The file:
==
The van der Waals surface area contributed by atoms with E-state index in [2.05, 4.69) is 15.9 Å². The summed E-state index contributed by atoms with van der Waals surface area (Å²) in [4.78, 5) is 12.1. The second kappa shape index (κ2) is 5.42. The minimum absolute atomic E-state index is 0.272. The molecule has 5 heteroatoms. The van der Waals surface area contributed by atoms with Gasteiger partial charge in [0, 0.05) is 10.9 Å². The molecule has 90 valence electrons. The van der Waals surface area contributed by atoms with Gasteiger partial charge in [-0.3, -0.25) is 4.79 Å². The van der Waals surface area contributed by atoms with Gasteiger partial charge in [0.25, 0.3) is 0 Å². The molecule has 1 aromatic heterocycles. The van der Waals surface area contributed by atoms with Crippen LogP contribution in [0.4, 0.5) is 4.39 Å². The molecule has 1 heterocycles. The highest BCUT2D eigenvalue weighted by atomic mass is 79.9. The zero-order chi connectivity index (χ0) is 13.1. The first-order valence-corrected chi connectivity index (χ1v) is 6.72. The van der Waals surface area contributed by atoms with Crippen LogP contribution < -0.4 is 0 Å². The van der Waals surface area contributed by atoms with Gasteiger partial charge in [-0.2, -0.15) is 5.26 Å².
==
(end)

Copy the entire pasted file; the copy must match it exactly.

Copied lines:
The van der Waals surface area contributed by atoms with E-state index in [2.05, 4.69) is 15.9 Å². The summed E-state index contributed by atoms with van der Waals surface area (Å²) in [4.78, 5) is 12.1. The second kappa shape index (κ2) is 5.42. The minimum absolute atomic E-state index is 0.272. The molecule has 5 heteroatoms. The van der Waals surface area contributed by atoms with Gasteiger partial charge in [0, 0.05) is 10.9 Å². The molecule has 90 valence electrons. The van der Waals surface area contributed by atoms with Gasteiger partial charge in [-0.3, -0.25) is 4.79 Å². The van der Waals surface area contributed by atoms with Gasteiger partial charge in [0.25, 0.3) is 0 Å². The molecule has 1 aromatic heterocycles. The van der Waals surface area contributed by atoms with Crippen LogP contribution in [0.4, 0.5) is 4.39 Å². The molecule has 1 heterocycles. The highest BCUT2D eigenvalue weighted by atomic mass is 79.9. The zero-order chi connectivity index (χ0) is 13.1. The first-order valence-corrected chi connectivity index (χ1v) is 6.72. The van der Waals surface area contributed by atoms with Crippen LogP contribution < -0.4 is 0 Å². The van der Waals surface area contributed by atoms with Gasteiger partial charge in [-0.2, -0.15) is 5.26 Å².